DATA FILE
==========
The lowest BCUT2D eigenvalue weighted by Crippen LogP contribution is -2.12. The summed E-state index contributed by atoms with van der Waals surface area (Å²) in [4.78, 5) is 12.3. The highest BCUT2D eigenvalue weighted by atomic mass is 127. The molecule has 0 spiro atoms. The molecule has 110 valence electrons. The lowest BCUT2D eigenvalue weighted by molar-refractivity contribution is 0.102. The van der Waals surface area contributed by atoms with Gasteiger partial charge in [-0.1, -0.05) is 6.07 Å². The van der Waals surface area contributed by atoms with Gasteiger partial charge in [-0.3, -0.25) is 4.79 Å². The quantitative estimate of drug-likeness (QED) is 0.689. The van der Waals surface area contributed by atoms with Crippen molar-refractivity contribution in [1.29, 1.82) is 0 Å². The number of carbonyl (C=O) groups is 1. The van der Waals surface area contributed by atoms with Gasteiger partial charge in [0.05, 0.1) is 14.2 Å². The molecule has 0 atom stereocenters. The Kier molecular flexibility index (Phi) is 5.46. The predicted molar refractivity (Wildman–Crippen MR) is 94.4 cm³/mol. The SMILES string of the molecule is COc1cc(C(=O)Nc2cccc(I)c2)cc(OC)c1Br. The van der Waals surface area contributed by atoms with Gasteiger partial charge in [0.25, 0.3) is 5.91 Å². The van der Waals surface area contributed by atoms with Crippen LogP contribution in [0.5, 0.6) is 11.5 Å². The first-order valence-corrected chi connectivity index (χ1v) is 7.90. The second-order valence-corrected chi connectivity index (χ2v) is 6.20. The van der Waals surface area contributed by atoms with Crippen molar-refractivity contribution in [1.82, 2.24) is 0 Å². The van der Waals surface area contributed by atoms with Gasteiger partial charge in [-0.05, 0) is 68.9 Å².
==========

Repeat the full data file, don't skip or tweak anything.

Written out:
The lowest BCUT2D eigenvalue weighted by Crippen LogP contribution is -2.12. The summed E-state index contributed by atoms with van der Waals surface area (Å²) in [4.78, 5) is 12.3. The highest BCUT2D eigenvalue weighted by atomic mass is 127. The molecule has 0 spiro atoms. The molecule has 110 valence electrons. The lowest BCUT2D eigenvalue weighted by molar-refractivity contribution is 0.102. The van der Waals surface area contributed by atoms with Gasteiger partial charge in [-0.1, -0.05) is 6.07 Å². The van der Waals surface area contributed by atoms with Gasteiger partial charge in [-0.3, -0.25) is 4.79 Å². The quantitative estimate of drug-likeness (QED) is 0.689. The van der Waals surface area contributed by atoms with Crippen molar-refractivity contribution in [1.29, 1.82) is 0 Å². The number of carbonyl (C=O) groups is 1. The van der Waals surface area contributed by atoms with Gasteiger partial charge in [0.05, 0.1) is 14.2 Å². The molecule has 0 atom stereocenters. The Kier molecular flexibility index (Phi) is 5.46. The predicted molar refractivity (Wildman–Crippen MR) is 94.4 cm³/mol. The SMILES string of the molecule is COc1cc(C(=O)Nc2cccc(I)c2)cc(OC)c1Br. The van der Waals surface area contributed by atoms with Gasteiger partial charge in [0.25, 0.3) is 5.91 Å². The van der Waals surface area contributed by atoms with Crippen LogP contribution in [0.5, 0.6) is 11.5 Å². The first-order valence-corrected chi connectivity index (χ1v) is 7.90. The second-order valence-corrected chi connectivity index (χ2v) is 6.20. The van der Waals surface area contributed by atoms with Crippen molar-refractivity contribution in [1.82, 2.24) is 0 Å². The van der Waals surface area contributed by atoms with Gasteiger partial charge in [-0.05, 0) is 68.9 Å².